Time is getting short for the EU and the United Kingdom to come to terms on an acceptable departure of the UK from the European com-mon market. With now just six months to go before the UK is slated to move out, there still seems to be no real movement by each side to come to terms. On the contrary, the fronts have hardened and industry leaders as well as the common folk are getting extremely nervous.
Why is there no dialogue
Some might say that in general the majority of the UK population did not know what they were getting themselves into when the referendum was called over two years ago in order to decide on the UK’s future in the EU. Fact is that a narrow majority of those who voted went for an “out.“ Fact also is that those whose future hangs closely within Europe, namely the majority of the younger generation, seemingly did not see the need to vote - hence letting their future slip out of their hands.
Too late now! - many say - but is it?
EU regulators are insisting that in their view the UK must “toe the line“ and drop out in accordance (whatever they might be) with EU rule. This has resulted in a useless, if not non-existent dialogue for the past two years and as time draws close nobody sees a light at the end of the tunnel. Many of the smaller technical drop-out issues have been solved, but the major ones have not.
Is there the possibility that a second referendum will be called? Something however which the present UK government categorically refuses. Or, if new elections are called in the UK, the present government falls and the Labour Party comes to power. But, will they change course and call a new vote or scrap the referendum held two years ago? Highly unlikely at the moment.
What about the aviation handling industry?
It’s interesting to note that the UK ranks as being the largest aviation sector in Europe. Every fourth passenger, that’s 25%, who lands or takes off in Europe, does so from the United Kingdom. Air freight also carries a heavy ratio on tonnage moved into and out of the UK. This does not just refer to British carriers, but also for most EU airlines which serve the numerous UK airports.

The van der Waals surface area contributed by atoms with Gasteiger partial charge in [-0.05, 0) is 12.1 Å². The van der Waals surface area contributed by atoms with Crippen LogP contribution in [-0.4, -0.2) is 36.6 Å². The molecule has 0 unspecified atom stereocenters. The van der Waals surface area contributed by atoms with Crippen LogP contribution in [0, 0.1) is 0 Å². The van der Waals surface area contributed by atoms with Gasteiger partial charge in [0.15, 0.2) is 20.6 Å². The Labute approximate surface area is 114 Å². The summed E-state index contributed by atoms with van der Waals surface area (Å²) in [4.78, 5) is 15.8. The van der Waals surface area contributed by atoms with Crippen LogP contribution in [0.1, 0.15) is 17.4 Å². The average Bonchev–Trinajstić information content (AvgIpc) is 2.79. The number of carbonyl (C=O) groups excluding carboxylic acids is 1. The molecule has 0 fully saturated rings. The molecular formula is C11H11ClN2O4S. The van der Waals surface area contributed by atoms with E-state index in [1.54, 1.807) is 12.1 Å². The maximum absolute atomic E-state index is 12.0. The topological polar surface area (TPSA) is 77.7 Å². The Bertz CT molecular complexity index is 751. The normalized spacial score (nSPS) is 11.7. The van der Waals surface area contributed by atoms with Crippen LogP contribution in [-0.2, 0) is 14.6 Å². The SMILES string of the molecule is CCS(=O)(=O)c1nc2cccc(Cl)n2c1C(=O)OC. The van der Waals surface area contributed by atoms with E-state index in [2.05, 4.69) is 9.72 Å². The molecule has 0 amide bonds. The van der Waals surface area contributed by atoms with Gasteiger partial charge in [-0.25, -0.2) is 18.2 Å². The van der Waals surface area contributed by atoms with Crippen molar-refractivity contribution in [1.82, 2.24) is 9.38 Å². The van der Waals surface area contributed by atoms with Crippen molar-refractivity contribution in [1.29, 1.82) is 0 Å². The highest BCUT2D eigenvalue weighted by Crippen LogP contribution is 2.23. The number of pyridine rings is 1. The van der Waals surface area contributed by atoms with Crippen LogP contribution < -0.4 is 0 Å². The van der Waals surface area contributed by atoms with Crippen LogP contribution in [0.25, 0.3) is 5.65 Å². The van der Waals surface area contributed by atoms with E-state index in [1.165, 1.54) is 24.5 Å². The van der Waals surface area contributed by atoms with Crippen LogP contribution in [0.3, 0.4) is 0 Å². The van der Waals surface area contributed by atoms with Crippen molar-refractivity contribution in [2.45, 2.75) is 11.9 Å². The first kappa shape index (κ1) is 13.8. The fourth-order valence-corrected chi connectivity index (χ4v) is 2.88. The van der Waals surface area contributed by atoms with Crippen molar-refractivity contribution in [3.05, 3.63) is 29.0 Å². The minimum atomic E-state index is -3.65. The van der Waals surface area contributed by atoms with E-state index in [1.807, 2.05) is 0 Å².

Who, then, is going to do what?
On the face of it and considering how (not) far negotiations are progressing, it’s a bit like the old “stick your head in the sand“ attitude and the hope that things will sort themselves out.
There are really only two workable scenarios: - (a) that a deal will be reached, despite the time constraint, and one which would as the ASA (Airport Services Association) in their recent update term as ‘preserving the status quo for the aviation sector.’ Highly unlikely in the present atmosphere, but definitely more attractive and easier to manage.
Or - (b) A complete ‘no deal scenario.’ - meaning the UK would cease to be in EASA and be forced to leave the EU aviation scene. With a no deal departure anything is possible, but nobody in charge seems to be listing the negative results or how to overcome them.
In such a case it would be up to individual organisations and handling companies to try and form their own separate deals or solutions. This, without at the moment having any idea as to how to do
Negotiations progressing well!
The above was the message that the UK Department of Transport gave on September 24th in their latest guidance paper on ‘Flights to and from the UK if there’s no Brexit deal.’
The paper makes interesting reading as on the one hand it states “we are progressing well“ and in the same breath it states that “preparations for a no deal scenario would have to be accelerated.“
At the end of September the European Commission did not act favourably to the aviation transition plan presented by the UK in case there is hard Brexit.
Head in the sand again?
John Mc Donagh